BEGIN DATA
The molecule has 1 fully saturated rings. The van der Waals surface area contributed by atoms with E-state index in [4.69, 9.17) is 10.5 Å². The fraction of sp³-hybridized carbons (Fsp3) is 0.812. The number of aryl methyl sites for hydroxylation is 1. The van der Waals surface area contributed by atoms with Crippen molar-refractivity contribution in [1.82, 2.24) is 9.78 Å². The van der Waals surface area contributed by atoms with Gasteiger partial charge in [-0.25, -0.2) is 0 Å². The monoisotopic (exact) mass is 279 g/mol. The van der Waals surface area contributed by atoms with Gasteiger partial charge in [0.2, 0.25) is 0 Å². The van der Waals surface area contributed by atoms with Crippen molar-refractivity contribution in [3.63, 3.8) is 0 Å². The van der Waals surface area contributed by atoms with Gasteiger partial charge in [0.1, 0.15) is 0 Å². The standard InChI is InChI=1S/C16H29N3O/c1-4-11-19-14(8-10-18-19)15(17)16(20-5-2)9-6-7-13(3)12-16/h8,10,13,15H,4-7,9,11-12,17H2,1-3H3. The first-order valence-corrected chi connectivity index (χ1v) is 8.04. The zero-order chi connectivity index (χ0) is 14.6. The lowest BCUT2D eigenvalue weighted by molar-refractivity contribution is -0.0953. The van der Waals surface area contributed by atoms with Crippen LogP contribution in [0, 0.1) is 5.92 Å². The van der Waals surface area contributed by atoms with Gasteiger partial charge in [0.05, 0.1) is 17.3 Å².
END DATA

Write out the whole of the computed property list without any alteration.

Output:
The molecule has 1 fully saturated rings. The van der Waals surface area contributed by atoms with E-state index in [4.69, 9.17) is 10.5 Å². The fraction of sp³-hybridized carbons (Fsp3) is 0.812. The number of aryl methyl sites for hydroxylation is 1. The van der Waals surface area contributed by atoms with Crippen molar-refractivity contribution in [1.82, 2.24) is 9.78 Å². The van der Waals surface area contributed by atoms with Gasteiger partial charge in [-0.25, -0.2) is 0 Å². The monoisotopic (exact) mass is 279 g/mol. The van der Waals surface area contributed by atoms with Gasteiger partial charge in [0.2, 0.25) is 0 Å². The van der Waals surface area contributed by atoms with Crippen molar-refractivity contribution in [3.63, 3.8) is 0 Å². The van der Waals surface area contributed by atoms with Gasteiger partial charge in [0.1, 0.15) is 0 Å². The standard InChI is InChI=1S/C16H29N3O/c1-4-11-19-14(8-10-18-19)15(17)16(20-5-2)9-6-7-13(3)12-16/h8,10,13,15H,4-7,9,11-12,17H2,1-3H3. The first-order valence-corrected chi connectivity index (χ1v) is 8.04. The zero-order chi connectivity index (χ0) is 14.6. The lowest BCUT2D eigenvalue weighted by molar-refractivity contribution is -0.0953. The van der Waals surface area contributed by atoms with Crippen LogP contribution in [0, 0.1) is 5.92 Å². The van der Waals surface area contributed by atoms with Gasteiger partial charge in [0.05, 0.1) is 17.3 Å².